How about those 2005 Virginia Whites ?

Q: Is the jury still out on those 2005 Virginia White wines?

A: Not!

The 2005 Harvest was predicted by insiders, viticulturist, winemakers and owners alike to be an exceptional year for Virginia white wines. Factors such as overall climate, better than average fruit and a labor of love for winemaking fueled a bright forecast for the 2005 white wines.

Now that we have whisked into August of 2006, many of those young, refreshing and fruity white wines have been tasted by we the consumer.

In my personal notes I have enjoyed many delicious and refreshing 2005 Virginia white wines including, but not limited to, the following:

Tarara Viognier 2005
Pearmund Riesling 2005
Linden Avenius Sauvignon Blanc 2005
Gray Ghost 2005 Chardonnay 2005
Waterford Seyval Blanc 2005
Windham Riesling 2005
Chrysalis Albarino 2005
Horton Viognier 2005
King Family Vineyards Michael Shaps Viognier 2005
Jefferson Chardonnay Reserve 2005
White Hall Petit Manseng 2005 ( grape I think has lots of potential in VA, hope to see it more)
Oakencroft Seyval Blanc 2005

Please share with Dezel any note worthy 2005 Virginia white wines you have tasted and enjoyed.

Happy Sipping!


Why did the bear cross the road ?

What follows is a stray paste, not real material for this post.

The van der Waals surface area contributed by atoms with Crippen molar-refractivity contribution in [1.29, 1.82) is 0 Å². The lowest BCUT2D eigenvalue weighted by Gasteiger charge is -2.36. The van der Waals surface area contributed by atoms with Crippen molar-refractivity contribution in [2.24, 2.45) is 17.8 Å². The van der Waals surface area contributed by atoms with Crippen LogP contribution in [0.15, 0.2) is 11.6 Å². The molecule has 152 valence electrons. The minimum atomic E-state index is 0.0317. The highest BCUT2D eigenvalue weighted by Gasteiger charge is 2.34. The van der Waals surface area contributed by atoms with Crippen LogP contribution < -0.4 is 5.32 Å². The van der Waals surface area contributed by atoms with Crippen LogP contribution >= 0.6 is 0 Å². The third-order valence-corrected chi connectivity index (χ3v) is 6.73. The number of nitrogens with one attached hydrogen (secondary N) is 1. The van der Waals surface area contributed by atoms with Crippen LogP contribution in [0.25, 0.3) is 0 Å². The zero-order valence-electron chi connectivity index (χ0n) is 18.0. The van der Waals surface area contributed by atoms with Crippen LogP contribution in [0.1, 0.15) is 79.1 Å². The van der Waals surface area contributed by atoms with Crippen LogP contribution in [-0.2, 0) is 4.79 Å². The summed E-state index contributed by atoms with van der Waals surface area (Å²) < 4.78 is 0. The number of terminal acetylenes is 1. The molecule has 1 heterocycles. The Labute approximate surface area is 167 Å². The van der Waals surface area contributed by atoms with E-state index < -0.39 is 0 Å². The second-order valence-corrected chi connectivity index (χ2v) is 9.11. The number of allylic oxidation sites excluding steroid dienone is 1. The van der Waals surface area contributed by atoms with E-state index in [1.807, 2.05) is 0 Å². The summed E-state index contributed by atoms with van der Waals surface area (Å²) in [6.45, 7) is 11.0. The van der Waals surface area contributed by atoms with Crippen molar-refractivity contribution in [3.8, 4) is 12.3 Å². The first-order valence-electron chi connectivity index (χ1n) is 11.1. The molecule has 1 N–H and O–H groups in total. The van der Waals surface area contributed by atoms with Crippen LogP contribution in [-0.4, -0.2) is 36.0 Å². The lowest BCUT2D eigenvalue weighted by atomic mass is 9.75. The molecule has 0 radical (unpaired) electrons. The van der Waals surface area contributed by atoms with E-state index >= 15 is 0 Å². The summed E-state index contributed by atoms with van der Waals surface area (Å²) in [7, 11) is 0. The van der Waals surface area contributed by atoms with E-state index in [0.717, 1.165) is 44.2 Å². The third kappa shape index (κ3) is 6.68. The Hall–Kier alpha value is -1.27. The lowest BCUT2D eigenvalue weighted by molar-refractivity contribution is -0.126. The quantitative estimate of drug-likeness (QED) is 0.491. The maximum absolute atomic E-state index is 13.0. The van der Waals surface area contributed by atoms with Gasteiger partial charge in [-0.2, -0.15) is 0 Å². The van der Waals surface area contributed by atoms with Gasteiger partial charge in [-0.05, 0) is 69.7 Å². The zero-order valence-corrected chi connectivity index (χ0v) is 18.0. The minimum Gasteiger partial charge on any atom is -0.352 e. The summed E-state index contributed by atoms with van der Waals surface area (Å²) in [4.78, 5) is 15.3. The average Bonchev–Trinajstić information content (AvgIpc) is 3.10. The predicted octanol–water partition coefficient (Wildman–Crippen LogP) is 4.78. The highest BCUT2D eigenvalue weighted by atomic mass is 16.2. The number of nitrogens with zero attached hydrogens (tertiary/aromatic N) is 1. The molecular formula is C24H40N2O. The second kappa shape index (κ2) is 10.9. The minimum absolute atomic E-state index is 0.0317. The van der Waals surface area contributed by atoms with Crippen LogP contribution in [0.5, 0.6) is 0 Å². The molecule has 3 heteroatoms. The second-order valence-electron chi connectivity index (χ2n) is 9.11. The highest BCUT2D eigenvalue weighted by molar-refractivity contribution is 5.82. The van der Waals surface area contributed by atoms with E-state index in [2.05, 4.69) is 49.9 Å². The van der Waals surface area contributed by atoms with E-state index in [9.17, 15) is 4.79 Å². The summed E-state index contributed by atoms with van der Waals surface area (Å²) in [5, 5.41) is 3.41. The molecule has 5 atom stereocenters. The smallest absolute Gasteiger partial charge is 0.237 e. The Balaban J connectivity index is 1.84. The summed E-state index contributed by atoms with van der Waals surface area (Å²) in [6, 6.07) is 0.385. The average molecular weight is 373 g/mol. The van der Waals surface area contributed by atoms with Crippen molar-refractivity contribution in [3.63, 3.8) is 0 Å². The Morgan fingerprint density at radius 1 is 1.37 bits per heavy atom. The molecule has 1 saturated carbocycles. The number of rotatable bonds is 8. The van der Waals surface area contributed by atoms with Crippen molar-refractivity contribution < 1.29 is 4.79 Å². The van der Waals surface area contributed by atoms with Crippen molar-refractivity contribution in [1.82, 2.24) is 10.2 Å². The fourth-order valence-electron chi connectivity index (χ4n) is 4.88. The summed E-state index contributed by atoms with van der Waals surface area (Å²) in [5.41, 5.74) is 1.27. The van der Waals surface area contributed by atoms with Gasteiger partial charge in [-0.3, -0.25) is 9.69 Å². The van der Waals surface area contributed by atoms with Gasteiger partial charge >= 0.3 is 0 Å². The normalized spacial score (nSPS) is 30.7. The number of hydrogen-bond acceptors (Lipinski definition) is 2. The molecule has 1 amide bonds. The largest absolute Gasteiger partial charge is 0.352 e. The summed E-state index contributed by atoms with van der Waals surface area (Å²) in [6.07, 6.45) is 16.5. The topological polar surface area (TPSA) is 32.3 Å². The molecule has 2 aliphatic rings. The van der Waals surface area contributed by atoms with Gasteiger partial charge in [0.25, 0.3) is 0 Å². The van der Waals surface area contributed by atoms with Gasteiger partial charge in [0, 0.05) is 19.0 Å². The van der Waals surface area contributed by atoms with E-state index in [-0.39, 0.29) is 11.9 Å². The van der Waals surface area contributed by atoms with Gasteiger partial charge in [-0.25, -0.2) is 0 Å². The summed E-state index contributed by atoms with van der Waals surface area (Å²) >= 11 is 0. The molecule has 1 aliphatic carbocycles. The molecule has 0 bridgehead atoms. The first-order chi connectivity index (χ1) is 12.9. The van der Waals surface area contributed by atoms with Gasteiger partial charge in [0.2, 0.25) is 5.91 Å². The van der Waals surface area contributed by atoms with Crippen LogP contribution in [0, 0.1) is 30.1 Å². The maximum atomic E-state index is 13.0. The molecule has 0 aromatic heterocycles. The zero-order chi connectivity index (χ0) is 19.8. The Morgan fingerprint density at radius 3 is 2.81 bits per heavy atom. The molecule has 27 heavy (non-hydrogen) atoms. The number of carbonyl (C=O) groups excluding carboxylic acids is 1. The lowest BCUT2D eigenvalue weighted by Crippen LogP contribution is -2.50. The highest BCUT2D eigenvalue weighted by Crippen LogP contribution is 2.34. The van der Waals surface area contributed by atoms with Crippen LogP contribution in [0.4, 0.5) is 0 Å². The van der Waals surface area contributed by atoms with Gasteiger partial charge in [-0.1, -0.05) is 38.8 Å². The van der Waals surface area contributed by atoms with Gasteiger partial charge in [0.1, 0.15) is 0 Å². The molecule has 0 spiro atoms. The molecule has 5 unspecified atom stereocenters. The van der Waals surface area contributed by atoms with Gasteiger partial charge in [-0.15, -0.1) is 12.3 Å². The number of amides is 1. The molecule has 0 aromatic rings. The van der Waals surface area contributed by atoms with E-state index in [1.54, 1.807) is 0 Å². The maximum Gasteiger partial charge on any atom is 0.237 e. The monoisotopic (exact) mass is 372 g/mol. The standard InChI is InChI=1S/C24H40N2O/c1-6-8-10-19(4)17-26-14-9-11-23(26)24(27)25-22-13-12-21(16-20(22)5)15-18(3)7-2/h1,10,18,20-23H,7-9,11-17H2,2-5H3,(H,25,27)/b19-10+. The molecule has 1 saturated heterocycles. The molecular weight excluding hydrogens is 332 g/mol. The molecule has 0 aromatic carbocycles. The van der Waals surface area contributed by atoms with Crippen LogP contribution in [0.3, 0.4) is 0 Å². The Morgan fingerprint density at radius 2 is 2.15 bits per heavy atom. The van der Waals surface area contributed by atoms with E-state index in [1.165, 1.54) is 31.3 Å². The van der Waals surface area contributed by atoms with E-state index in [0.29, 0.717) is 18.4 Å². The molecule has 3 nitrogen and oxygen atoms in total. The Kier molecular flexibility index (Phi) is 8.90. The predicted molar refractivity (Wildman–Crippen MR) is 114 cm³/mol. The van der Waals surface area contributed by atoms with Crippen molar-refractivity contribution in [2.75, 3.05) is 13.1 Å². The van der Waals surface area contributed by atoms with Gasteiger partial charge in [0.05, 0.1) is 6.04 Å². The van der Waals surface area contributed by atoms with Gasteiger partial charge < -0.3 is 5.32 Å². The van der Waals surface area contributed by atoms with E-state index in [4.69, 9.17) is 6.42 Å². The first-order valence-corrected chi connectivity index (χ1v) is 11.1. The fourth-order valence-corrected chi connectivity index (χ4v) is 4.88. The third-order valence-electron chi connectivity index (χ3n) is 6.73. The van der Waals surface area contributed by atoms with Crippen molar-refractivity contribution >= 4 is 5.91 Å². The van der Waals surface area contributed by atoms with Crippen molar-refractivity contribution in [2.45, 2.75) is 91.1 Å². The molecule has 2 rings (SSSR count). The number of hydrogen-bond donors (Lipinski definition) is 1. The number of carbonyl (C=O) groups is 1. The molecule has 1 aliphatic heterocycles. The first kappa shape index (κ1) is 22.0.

As most of you who visit local Virginia wineries already know, some wineries are closer to the city than others. Some are situated in rural and sparsely settled areas which add to the charm and mystique of the winery in my humble opinion.

Friday, while in route to one of the local wineries in Charlottesville, we had the delight of experiencing nature up close and personal.

Driving on a narrow road surrounded by thick brush, trees, and flowing streams, we saw many young deer out for a mid-day drink. Further along the road watching us as we were slowly approaching was a young black bear. He was in the process of crossing the street and gave us a quick stare as if we disturbed his exercise ritual. He quickly turned around and went back into the woods, and as I drove away I jokingly asked myself, why was the bear trying to cross the road in the first place?

Well about 30 yards up the road, my GPS informed me that I was going the wrong way and advised me to make a U-turn. Making a U-turn and heading back for Bear-ville I drove slowly and made sure to look out for the young bear, as he might be headed across the street since he was interrupted less than a minute ago.

Things looked pretty clear until I saw a tree branch being violently shook on the other side of the road. Upon further observation it was my little pal who must have swiftly crossed the road after we passed. He had climbed up an apple tree and was enjoying a mid-day snack, as I would enjoy my wine and cheese.